Nashville, Tennessee-based less-than-truckload (LTL) shipping firm Yellow Corp has filed for bankruptcy under voluntary Chapter 11 Petitions, blaming losses from delayed operational changes and conflict with the Teamsters Union. Around 30,000 jobs are expected to be lost.

The company is the second largest provider of LTL freight in the US, including parts and materials for the automotive industry, as well as third-party logistics services through its Yellow Logistics division. As of December 31, 2022, the firm had a fleet of 12,700 trucks and completed 14.2m shipments in 2022. The company will now sell of these assets to competitors to start paying off its secured creditors.

Yellow Corp LTL trucking firm files for bankruptcy

Yellow Corp was the second largest provider of LTL freight in the US, moving parts and materials for the automotive industry

The company had already ceased many operations at the end of July, leading to LTL competitors like XPO ramping up capacity to meet the gap in the market that Yellow has left, leading to rises in freight rates. In its second quarter (Q2) results analysts call last week, XPO said volumes were up year over year already, and that it was handling 3,000 more shipments by the end of July than it was at the beginning of the month. During this time is when Yellow’s union workforce said it would strike over missed payments. XPO said it is now looking at further capacity additions to meet the surge in demand caused by Yellow’s collapse.

Other LTL competitors in the US, including ABF Freight, Old Dominion Freight Line and TForce Freight, are likely to vie for similar gains.

Although it was not clear from Yellow’s financial reporting how significant the automotive sector is for the company, automotive has been grouped together with manufacturing and energy in its sales vertical. Yellow Logistics is also likely to have provided automotive manufacturers third party services, including intermodal, warehouse and cross-border logistics, for example.

On July 27, shortly before ceasing operations, Yellow announced that it was exploring opportunities to divest Yellow Logistics, which it described as “one of the fastest growing 3PLs” in the industry. At this time, it is not clear if Yellow Logistics might still be spun out post-bankruptcy.

The bankruptcy timeline

Yellow ceased operations on 30th July this year following financial problems, putting the blame on a failed attempt to restructure the organisation through its ‘One Yellow’ business plan. According to the company, this would make Yellow more competitive while strengthening jobs and improving customer service. It said employees’ pay would be raised through the plan and more jobs would be created to make the firm “the industry-dominant company it once was”.

This required International Brotherhood of Teamsters (IBT) approval, with 22,000 of the 30,000 staff being members of the union. The IBT approved the first phase of the plan but implemented a nine-month blockade which halted the plan’s progress, which Yellow said “caused irreparable harm” including direct losses of $137m in adjusted EBITDA.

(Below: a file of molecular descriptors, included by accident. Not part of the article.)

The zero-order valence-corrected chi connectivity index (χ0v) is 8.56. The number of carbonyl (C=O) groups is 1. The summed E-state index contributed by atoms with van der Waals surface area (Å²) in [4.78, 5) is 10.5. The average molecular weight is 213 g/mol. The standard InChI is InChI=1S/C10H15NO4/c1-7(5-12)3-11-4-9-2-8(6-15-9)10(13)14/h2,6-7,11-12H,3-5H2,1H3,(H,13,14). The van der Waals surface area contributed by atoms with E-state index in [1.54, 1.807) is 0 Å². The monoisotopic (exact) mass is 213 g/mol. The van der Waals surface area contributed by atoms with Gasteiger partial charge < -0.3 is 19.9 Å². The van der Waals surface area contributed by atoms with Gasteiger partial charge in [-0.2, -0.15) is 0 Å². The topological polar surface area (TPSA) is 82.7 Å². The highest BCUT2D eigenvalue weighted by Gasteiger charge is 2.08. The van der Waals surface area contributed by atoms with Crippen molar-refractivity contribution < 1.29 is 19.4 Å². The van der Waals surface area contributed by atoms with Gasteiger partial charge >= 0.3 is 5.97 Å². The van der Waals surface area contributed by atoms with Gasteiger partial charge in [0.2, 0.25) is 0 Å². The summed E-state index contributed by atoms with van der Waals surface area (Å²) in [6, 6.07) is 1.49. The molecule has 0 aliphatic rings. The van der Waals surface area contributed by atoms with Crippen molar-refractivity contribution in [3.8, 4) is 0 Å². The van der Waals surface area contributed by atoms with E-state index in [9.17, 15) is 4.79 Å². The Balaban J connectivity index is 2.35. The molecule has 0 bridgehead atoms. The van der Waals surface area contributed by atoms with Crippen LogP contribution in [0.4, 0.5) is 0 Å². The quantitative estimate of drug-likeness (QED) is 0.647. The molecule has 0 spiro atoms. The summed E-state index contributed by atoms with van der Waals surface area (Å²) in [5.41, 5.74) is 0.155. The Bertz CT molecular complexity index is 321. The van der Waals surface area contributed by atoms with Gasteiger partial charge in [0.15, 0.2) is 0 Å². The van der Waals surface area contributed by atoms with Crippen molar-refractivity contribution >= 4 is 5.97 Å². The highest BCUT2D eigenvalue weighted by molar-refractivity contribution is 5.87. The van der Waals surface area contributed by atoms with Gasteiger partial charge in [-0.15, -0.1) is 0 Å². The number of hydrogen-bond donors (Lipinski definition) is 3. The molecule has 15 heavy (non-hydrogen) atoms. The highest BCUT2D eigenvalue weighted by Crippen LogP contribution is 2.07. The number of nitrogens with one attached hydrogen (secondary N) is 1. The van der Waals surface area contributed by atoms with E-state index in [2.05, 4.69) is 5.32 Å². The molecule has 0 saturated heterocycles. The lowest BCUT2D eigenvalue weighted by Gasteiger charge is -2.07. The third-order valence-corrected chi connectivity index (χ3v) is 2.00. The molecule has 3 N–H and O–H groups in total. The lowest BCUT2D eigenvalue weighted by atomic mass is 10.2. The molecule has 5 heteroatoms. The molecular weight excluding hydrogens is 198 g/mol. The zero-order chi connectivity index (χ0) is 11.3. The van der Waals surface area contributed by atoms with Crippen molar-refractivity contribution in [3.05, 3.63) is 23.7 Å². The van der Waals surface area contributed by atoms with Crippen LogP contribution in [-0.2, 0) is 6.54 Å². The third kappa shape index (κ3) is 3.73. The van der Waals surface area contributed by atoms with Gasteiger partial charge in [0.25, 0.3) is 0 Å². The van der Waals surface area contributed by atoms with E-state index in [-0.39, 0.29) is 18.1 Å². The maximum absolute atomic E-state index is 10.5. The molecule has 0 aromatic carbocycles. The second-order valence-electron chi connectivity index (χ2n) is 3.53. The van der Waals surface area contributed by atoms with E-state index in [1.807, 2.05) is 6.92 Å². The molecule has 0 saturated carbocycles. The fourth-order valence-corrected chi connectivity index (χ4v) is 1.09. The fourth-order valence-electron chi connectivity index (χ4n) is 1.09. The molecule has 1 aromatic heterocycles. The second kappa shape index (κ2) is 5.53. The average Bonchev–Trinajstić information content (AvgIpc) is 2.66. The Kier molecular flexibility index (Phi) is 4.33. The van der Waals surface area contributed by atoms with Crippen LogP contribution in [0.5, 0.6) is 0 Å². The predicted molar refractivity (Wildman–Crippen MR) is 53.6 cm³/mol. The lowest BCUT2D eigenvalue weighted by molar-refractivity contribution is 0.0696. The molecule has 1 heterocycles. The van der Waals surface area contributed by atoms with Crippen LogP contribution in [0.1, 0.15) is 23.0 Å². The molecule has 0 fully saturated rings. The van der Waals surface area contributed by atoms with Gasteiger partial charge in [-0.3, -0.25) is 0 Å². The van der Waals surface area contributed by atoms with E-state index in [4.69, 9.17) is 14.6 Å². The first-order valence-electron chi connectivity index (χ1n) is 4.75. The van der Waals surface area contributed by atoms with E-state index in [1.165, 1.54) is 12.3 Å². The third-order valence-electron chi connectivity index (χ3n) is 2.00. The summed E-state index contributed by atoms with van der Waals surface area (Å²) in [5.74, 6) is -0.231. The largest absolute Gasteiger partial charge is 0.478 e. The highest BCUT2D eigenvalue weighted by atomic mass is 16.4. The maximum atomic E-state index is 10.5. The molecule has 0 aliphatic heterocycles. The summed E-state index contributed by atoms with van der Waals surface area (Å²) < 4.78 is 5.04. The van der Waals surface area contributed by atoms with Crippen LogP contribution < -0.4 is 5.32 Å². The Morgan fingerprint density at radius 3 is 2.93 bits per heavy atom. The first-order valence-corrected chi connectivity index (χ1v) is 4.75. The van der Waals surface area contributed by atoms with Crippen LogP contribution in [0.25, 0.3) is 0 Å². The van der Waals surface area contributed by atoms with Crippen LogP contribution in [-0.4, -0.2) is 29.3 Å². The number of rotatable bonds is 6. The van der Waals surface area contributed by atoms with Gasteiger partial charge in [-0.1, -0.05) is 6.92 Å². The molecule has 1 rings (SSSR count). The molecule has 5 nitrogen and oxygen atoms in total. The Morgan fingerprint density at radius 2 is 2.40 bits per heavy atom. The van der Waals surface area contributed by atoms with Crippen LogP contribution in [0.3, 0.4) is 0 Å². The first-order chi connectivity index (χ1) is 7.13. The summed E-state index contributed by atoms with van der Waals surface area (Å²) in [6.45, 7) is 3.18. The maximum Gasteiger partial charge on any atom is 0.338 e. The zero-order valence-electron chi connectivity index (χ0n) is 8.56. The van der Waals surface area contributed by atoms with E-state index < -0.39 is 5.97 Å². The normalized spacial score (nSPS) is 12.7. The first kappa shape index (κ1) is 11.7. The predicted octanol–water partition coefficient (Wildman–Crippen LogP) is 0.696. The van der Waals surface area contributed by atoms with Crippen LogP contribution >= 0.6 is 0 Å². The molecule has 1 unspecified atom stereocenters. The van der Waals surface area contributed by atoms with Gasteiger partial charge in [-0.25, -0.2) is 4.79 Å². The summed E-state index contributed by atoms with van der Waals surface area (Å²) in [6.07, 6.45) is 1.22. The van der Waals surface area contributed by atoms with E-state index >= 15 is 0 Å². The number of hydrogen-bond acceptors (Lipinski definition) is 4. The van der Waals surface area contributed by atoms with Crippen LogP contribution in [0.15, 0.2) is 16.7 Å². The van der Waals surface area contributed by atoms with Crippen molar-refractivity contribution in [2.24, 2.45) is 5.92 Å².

The trucking company also placed blame on the IBT, claiming it faced “months of public insult” from the union. In a statement following the bankruptcy filing, Yellow said: “IBT leadership spread false claims that Yellow was trying to extract ‘concessions’ from its union employees. Nothing was further from the truth. Combined with months of refusals to negotiate, IBT leaders’ campaign against Yellow caused grave concern among investors, drove away customers and put 30,000 jobs at risk. 

On 26th June, Yellow filed a lawsuit against IBT citing breach of contact and loss of enterprise value, which is still pending.

The statement added: “Yellow made it clear to IBT leadership that their blockade of One Yellow severely constrained Yellow’s cash flow and its ability to refinance debt. Yellow was forced to take measures to preserve liquidity to give IBT leaders more time to finally engage. Instead, IBT leaders announced a strike against Yellow’s then significantly wounded company. Customers fled and business was not recoverable.”

Darren Hawkins, CEO, Yellow said: “All workers and employers should take note of our experience with the IBT and worry. We faced nine months of union intransigence, bullying and deliberately destructive tactics.”

The IBT deny this and said that the firm has been financially struggling for decades and its members’ loss of work at Yellow was “no fault of their own”. The union said it denounces any attempt by Yellow “to evade its financial obligations through legal maneuvers”.

Sean O’Brien, general president, IBT said: “Teamster families sacrificed billions of dollars in wages, benefits and retirement security to rescue Yellow. [Yellow] shamelessly pin their corporate incompetence on working people.”

The IBT added that union members agreed to a pay cut in 2011 to keep YRC Freight in business. In 2020, the US government also gave the company a $700m pandemic relief loan in exchange for a 30% stake.

In its most recent published accounts for Q1 2023, Yellow reported outstanding debt of $1.509 billion. It had operating losses of $9.3m with an operating revenue of $1.16 billion. In comparison, the firm made an operating income of $9.2m in Q1 of 2022 and revenue of $1.26 billion. In the same period, net losses almost doubled, from net loss of $27.5m in Q1 2022 to $54.6m in Q1 2023. At the time, Yellow said the results were impacted by costs associated with the execution of the first phase of ‘One Yellow’.